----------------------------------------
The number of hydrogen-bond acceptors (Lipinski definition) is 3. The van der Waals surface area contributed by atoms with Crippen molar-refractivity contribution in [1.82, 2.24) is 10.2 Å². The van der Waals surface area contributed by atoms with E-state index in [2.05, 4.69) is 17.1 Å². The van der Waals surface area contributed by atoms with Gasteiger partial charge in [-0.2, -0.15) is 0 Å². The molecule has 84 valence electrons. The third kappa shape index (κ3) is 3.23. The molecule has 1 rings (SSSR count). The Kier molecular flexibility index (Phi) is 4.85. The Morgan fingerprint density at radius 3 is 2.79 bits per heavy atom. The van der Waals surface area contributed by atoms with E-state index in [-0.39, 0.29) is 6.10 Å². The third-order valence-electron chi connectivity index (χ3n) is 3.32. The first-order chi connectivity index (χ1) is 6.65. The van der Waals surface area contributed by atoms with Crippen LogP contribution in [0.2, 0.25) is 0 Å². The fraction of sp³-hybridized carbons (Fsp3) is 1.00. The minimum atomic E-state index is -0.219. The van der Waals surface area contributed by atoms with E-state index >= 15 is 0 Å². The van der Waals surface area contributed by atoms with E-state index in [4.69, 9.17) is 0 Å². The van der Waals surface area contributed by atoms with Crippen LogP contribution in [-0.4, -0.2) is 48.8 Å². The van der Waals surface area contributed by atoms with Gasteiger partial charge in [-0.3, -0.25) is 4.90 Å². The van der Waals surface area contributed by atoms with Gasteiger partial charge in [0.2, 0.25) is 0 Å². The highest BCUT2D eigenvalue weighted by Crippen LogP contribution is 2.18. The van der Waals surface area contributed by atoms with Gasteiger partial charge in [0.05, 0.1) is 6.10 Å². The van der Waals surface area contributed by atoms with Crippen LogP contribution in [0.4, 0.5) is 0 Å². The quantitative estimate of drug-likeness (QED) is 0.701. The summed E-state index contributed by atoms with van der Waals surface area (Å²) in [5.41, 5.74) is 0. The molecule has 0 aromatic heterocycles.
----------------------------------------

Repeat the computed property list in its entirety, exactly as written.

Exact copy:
The number of hydrogen-bond acceptors (Lipinski definition) is 3. The van der Waals surface area contributed by atoms with Crippen molar-refractivity contribution in [1.82, 2.24) is 10.2 Å². The van der Waals surface area contributed by atoms with E-state index in [2.05, 4.69) is 17.1 Å². The van der Waals surface area contributed by atoms with Gasteiger partial charge in [-0.2, -0.15) is 0 Å². The molecule has 84 valence electrons. The third kappa shape index (κ3) is 3.23. The molecule has 1 rings (SSSR count). The Kier molecular flexibility index (Phi) is 4.85. The Morgan fingerprint density at radius 3 is 2.79 bits per heavy atom. The van der Waals surface area contributed by atoms with E-state index in [-0.39, 0.29) is 6.10 Å². The third-order valence-electron chi connectivity index (χ3n) is 3.32. The first-order chi connectivity index (χ1) is 6.65. The van der Waals surface area contributed by atoms with Crippen LogP contribution in [0.2, 0.25) is 0 Å². The fraction of sp³-hybridized carbons (Fsp3) is 1.00. The minimum atomic E-state index is -0.219. The van der Waals surface area contributed by atoms with E-state index >= 15 is 0 Å². The van der Waals surface area contributed by atoms with E-state index in [4.69, 9.17) is 0 Å². The van der Waals surface area contributed by atoms with Crippen LogP contribution in [-0.4, -0.2) is 48.8 Å². The van der Waals surface area contributed by atoms with Gasteiger partial charge in [-0.3, -0.25) is 4.90 Å². The van der Waals surface area contributed by atoms with Gasteiger partial charge in [0.2, 0.25) is 0 Å². The highest BCUT2D eigenvalue weighted by Crippen LogP contribution is 2.18. The van der Waals surface area contributed by atoms with Gasteiger partial charge in [0.05, 0.1) is 6.10 Å². The van der Waals surface area contributed by atoms with Crippen LogP contribution in [0.4, 0.5) is 0 Å². The quantitative estimate of drug-likeness (QED) is 0.701. The summed E-state index contributed by atoms with van der Waals surface area (Å²) in [5.41, 5.74) is 0. The molecule has 0 aromatic heterocycles.